December 07, 2015

“Praise the Lord and pass the ammunition!”

On December 7, 1941 — which President Franklin D. Roosevelt would memorably name “a date which will live in infamy” on the following day — hundreds of Japanese warplanes made a deadly surprise attack on the U.S. naval base at Pearl Harbor in Hawaii.

When the crew of the heavy cruiser USS New Orleans rushed on deck they saw devastation all around them.

Not far away, a huge cloud of smoke was rising from the battleship USS Arizona and it was sinking.

Beyond the Arizona, the USS Oklahoma was rolling over. Sailors were jumping from its sides.

Another nearby battleship, the USS West Virginia, was badly damaged and sagging amidships.

The New Orleans was docked for repairs when the attack occurred. As usual during repairs, the ship’s electricity was temporarily coming through a power cable from the shore.

Soon after they came on deck, the crew began firing the cruiser’s guns at Japanese planes.

But when they needed more ammunition they discovered that the power cable to shore had been cut, making the electric ammunition hoist inoperable.

Undeterred, the men formed lines and began carrying the heavy shells to the guns by hand. As they did, ship chaplain Lieutenant Howell M. Forgy walked along the deck encouraging them, shouting “Praise the Lord and pass the ammunition!”

The Japanese pilots eventually flew away after sinking nine U.S. ships and damaging 21 others. Their attack killed 2,350 Americans, including 1,177 sailors on the USS Arizona.

The next day, America officially entered World War II.

In the months that followed, word spread about the memorable line shouted by a chaplain during the Pearl Harbor attack.

In some stories about the quote, the chaplain was unnamed.

In others, including a widely-read article in the

November 2, 1942 issue of LIFE magazine, he was identified as Captain W.A. Maguire — a senior Navy chaplain who outranked Forgy and was on a dock in Pearl Harbor that day.

According to the Life article, Maguire said he didn’t actually remember if he had shouted “Praise the Lord and pass the ammunition!” But he didn’t deny it.

Stories about the incident inspired American songwriter Frank Loesser to write a patriotic song that used “Praise the Lord and pass the ammunition!” as the title and chorus.

Loesser’s song was published in 1942, recorded by several artists and quickly became popular. The version by Kay Kyser and his band reached #1 on the pop singles chart in January 1943.

The LIFE article and the popularity of the song led the crew of the USS New Orleans to urge Chaplain Forgy to come forward and set the record straight about the fact that it was he — not Maguire — who said the now famous words.

At first, Forgy demurred, but eventually his shipmates persuaded him.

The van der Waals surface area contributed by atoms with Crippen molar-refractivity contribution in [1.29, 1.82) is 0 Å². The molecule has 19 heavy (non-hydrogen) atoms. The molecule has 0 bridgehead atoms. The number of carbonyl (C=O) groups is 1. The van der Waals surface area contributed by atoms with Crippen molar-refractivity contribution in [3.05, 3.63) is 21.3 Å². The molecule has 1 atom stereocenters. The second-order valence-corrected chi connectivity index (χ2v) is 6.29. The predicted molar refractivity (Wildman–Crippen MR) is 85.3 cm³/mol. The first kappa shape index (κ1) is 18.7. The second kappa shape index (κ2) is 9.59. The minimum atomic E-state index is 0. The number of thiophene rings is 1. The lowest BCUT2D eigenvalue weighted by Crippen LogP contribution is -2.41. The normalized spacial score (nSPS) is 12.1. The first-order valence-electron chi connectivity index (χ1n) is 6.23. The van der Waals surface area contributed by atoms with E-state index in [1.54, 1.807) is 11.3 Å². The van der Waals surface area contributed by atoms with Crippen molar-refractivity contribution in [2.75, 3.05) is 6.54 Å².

The officers of the USS New Orleans arranged a meeting with the press and the real story of this famous World War II quotation was finally revealed.

Chaplain Forgy made it through the war, returned to a civilian ministry and died in Glendora, California, in January 1972. His famous quote lives on.

In case you’ve never seen them, here are the lyrics of the song Forgy’s quote inspired, which opens with the chorus:

      Praise the Lord and pass the ammunition
      Praise the Lord and pass the ammunition
      Praise the Lord and pass the ammunition
      And we'll all stay free

      Praise the Lord and swing into position
      Can't afford to be a politician
      Praise the Lord, we're all between perdition
      And the deep blue sea

      Yes, the sky pilot said it, you gotta give him credit
      For a son of a gun of a gunner was he

      Shouting, 'Praise the Lord, we're on a mighty mission
      All aboard, we ain't a-goin' fishin'
      Praise the Lord and pass the ammunition
      And we'll all stay free'


*     *     *     *     *     *     *     *     *     *

Comments? Corrections? Post them on the Famous Quotations Facebook page.

Related reading…

November 25, 2015

Queen Elizabeth’s “Annus Horribilis” and it’s ancestor, the “Annus Mirabilis”…

On November 24, 1992, Elizabeth II gave a speech in London to mark the 40th anniversary of her Accession as Queen of England and “the Commonwealth realms.”

The speech immediately became famous for her reference to the year 1992 as an “Annus Horribilis” — which means “horrible year” in Latin.

“1992 is not a year on which I shall look back with undiluted pleasure,” the Queen said. “In the words of one of my more sympathetic correspondents, it has turned out to be an ‘Annus Horribilis.’ I suspect that I am not alone in thinking it so.”

There’s no doubt that the year 1992 was an unusually unpleasant one for Elizabeth and England’s Royal Family.